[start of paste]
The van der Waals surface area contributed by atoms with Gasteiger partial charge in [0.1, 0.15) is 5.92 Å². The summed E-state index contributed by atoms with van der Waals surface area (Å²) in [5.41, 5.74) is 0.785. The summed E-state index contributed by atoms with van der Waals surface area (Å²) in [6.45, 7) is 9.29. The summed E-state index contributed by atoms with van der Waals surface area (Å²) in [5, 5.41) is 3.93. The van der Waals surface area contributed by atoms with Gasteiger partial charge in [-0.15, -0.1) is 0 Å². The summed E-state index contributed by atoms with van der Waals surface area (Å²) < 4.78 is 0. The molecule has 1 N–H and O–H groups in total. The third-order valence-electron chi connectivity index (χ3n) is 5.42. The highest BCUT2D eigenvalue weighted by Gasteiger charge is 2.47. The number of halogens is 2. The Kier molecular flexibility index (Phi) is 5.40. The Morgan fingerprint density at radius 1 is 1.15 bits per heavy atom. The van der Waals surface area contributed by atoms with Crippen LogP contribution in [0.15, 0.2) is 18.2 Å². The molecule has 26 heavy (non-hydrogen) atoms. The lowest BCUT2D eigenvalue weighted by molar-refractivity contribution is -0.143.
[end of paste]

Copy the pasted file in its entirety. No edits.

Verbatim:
The van der Waals surface area contributed by atoms with Gasteiger partial charge in [0.1, 0.15) is 5.92 Å². The summed E-state index contributed by atoms with van der Waals surface area (Å²) in [5.41, 5.74) is 0.785. The summed E-state index contributed by atoms with van der Waals surface area (Å²) in [6.45, 7) is 9.29. The summed E-state index contributed by atoms with van der Waals surface area (Å²) in [5, 5.41) is 3.93. The van der Waals surface area contributed by atoms with Gasteiger partial charge in [-0.15, -0.1) is 0 Å². The summed E-state index contributed by atoms with van der Waals surface area (Å²) < 4.78 is 0. The molecule has 1 N–H and O–H groups in total. The third-order valence-electron chi connectivity index (χ3n) is 5.42. The highest BCUT2D eigenvalue weighted by Gasteiger charge is 2.47. The number of halogens is 2. The Kier molecular flexibility index (Phi) is 5.40. The Morgan fingerprint density at radius 1 is 1.15 bits per heavy atom. The van der Waals surface area contributed by atoms with Crippen LogP contribution in [0.15, 0.2) is 18.2 Å². The molecule has 26 heavy (non-hydrogen) atoms. The lowest BCUT2D eigenvalue weighted by molar-refractivity contribution is -0.143.